“Writing is analogous to exercise. You do it alone, nobody cares if you do it, nobody cares if you quit. And the only way you succeed is doing it every day. Unfortunately there’s no such thing as literary steroids.”
My pal Gary Reilly wrote that observation years ago.
Writing is hard work and dedication, unless you are special or lucky.
Gary had few competitors when it came to dedication. When he passed away nearly two years ago, he left behind a stash of 20 unpublished novels.
Gary was my mentor, my one-man critique group. Occasionally he’d show up for our coffee sessions with a new book he had written—or re-written or re-re-written. Or he’d show up with new ideas and insights or suggestions for one of my novels. His work on my prose was key to my finally getting a book in print.
Of the 20 novels he left behind, 11 were the comic adventures of Denver cab driver and would-be novelist Brendan Murphy, a.k.a. Murph.
Gary had the touch. The character he created and the situations he conjured were brilliant bits that guaranteed a laugh. Gary’s rhythm and timing delivers laugh after laugh—you really don’t see the jokes coming. The prose doesn’t try too hard.
Murph is a recluse who works hard to underachieve. He makes a pointed effort to never get involved in the lives of his passengers but something happens that challenges his very being. A mysterious nihilist, a barber with marital woes, a young and missing would-be starlet, devil worshippers, a gambler, a poor student in a tailspin. Murph tries to maintain his precarious balance on the edge of society but is constantly being tugged down into the vortex of civilization.
Embedded within Murph’s adventures as a taxi driver are his thoughts about the writing business—Murph, too, is a frustrated novelist with a steamer trunk full of his scripts. When he’s not being distracted by an episode of “Gilligan’s Island,” Murph occasionally works on a new novel (Gary worked much harder than Murph could ever imagine).
I wasn’t the only one who knew of Gary’s treasures. My pal Mike Keefe (who won the Pulitzer Prize for editorial cartooning near the end of his 37-year career at The Denver Post) also cared. It was Mike who had introduced me to Gary, knowing our mutual love for the power of a good story.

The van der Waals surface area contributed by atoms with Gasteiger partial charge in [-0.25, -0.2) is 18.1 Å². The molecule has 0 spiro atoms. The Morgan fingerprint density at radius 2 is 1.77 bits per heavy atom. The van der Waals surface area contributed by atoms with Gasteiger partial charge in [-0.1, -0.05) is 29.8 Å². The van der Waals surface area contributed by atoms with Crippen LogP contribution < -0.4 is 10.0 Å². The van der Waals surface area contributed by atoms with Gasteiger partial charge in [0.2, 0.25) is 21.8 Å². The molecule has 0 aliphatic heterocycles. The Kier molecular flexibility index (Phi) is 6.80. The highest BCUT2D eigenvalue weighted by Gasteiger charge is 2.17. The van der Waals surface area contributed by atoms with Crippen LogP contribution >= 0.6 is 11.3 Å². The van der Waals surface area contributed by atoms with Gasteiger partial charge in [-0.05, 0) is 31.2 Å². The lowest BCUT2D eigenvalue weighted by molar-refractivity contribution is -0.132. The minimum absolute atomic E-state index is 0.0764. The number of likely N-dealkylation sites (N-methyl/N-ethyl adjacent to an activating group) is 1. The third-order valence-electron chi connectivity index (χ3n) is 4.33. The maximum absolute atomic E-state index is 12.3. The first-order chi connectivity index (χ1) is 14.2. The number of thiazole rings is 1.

Gary was was never published while he was alive—except for a lone short story in 1979. “The Biography Man” a spot in the 1979 Pushcart Prize Anthology. After that, Gary disappeared from the literary map.
Until last year.
When he passed away, this prolific writer left behind a three-sentence will. The final sentence gave me and Mike permission to publish his works, with the proceeds going to Gary’s longtime girlfriend.
“The Asphalt Warrior” came out in June last year—and reached No. 3 on the Denver Post best-seller list. “Ticket to Hollywood” came out in December—and reached No. 2 on the Denver Post best-seller list. Nine more Murph volumes will follow and, later, his Vietnam novels (two of the best I’ve ever read; Gary served as an MP), his thrillers, his science fiction and his straight-up serous “literary” fiction. (They are all “literary,” in my mind.) And maybe his treatise on how to structure a novel.
There’s no such thing as literary steroids. Just hard work. Gary worked as hard as anyone I’ve ever known. He worked at writing, that is, but his efforts to contact literary agents or publishers were occasional and somewhat half-hearted.
But where he did focus his efforts, the work showed.
When I met the vice-president of Big Earth Publishing and told her about the project, she and her editor read the first two “Murph” novels in a few days and instantly offered to include Running Meter Press, the company Mike and I had formed, as an imprint of their publishing house.
When I showed the “Murph” project to my friend Julie Schoerke and her literary publicity team in Chicago (JKS Communications), they offered a pro bono national publicity campaign, practically on the spot.
Gary’s work showed. His dedication showed. The quality of what he produced was high. Big Earth’s editor said his pages required only minimal clean-up.
In my mind, Gary succeeded when he was with us and I’m glad he knew that he had moved a few readers. But he’s succeeding even more now, in the traditional sense of the word.
Book three, “The Heart of Darkness Club,” will be out May 28 with another big launch event at The Tattered Cover in Denver.
Here’s to Gary. And here’s to hard work.
My web site: www.writermarkstevens.com